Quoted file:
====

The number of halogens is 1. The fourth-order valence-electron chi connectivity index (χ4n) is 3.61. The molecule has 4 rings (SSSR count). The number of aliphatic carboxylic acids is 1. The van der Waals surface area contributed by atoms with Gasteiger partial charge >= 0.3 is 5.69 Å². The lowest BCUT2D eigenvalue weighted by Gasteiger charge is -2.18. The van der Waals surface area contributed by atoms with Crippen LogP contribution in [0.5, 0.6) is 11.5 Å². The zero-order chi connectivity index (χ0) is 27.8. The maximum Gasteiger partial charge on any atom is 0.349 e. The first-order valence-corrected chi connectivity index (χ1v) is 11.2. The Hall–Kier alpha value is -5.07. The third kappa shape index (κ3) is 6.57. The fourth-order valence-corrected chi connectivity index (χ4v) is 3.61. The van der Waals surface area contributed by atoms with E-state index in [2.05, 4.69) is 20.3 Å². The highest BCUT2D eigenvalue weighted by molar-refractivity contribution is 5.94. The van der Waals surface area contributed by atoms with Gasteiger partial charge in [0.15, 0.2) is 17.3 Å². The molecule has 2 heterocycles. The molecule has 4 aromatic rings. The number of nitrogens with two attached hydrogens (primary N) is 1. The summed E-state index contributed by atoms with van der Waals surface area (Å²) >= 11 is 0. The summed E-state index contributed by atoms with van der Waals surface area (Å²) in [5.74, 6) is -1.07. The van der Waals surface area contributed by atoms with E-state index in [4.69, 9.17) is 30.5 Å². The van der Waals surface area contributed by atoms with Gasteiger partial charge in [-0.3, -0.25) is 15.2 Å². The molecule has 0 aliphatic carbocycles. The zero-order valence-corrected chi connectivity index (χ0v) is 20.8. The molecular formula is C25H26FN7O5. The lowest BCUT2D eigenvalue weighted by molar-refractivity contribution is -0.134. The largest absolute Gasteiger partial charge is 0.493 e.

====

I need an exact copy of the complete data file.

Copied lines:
The number of halogens is 1. The fourth-order valence-electron chi connectivity index (χ4n) is 3.61. The molecule has 4 rings (SSSR count). The number of aliphatic carboxylic acids is 1. The van der Waals surface area contributed by atoms with Gasteiger partial charge >= 0.3 is 5.69 Å². The lowest BCUT2D eigenvalue weighted by Gasteiger charge is -2.18. The van der Waals surface area contributed by atoms with Crippen LogP contribution in [0.5, 0.6) is 11.5 Å². The zero-order chi connectivity index (χ0) is 27.8. The maximum Gasteiger partial charge on any atom is 0.349 e. The first-order valence-corrected chi connectivity index (χ1v) is 11.2. The Hall–Kier alpha value is -5.07. The third kappa shape index (κ3) is 6.57. The fourth-order valence-corrected chi connectivity index (χ4v) is 3.61. The van der Waals surface area contributed by atoms with E-state index in [2.05, 4.69) is 20.3 Å². The highest BCUT2D eigenvalue weighted by molar-refractivity contribution is 5.94. The van der Waals surface area contributed by atoms with Gasteiger partial charge in [0.15, 0.2) is 17.3 Å². The molecule has 2 heterocycles. The molecule has 4 aromatic rings. The number of nitrogens with two attached hydrogens (primary N) is 1. The summed E-state index contributed by atoms with van der Waals surface area (Å²) >= 11 is 0. The summed E-state index contributed by atoms with van der Waals surface area (Å²) in [5.74, 6) is -1.07. The van der Waals surface area contributed by atoms with E-state index in [4.69, 9.17) is 30.5 Å². The van der Waals surface area contributed by atoms with Gasteiger partial charge in [-0.3, -0.25) is 15.2 Å². The molecule has 0 aliphatic carbocycles. The zero-order valence-corrected chi connectivity index (χ0v) is 20.8. The molecular formula is C25H26FN7O5. The lowest BCUT2D eigenvalue weighted by molar-refractivity contribution is -0.134. The largest absolute Gasteiger partial charge is 0.493 e.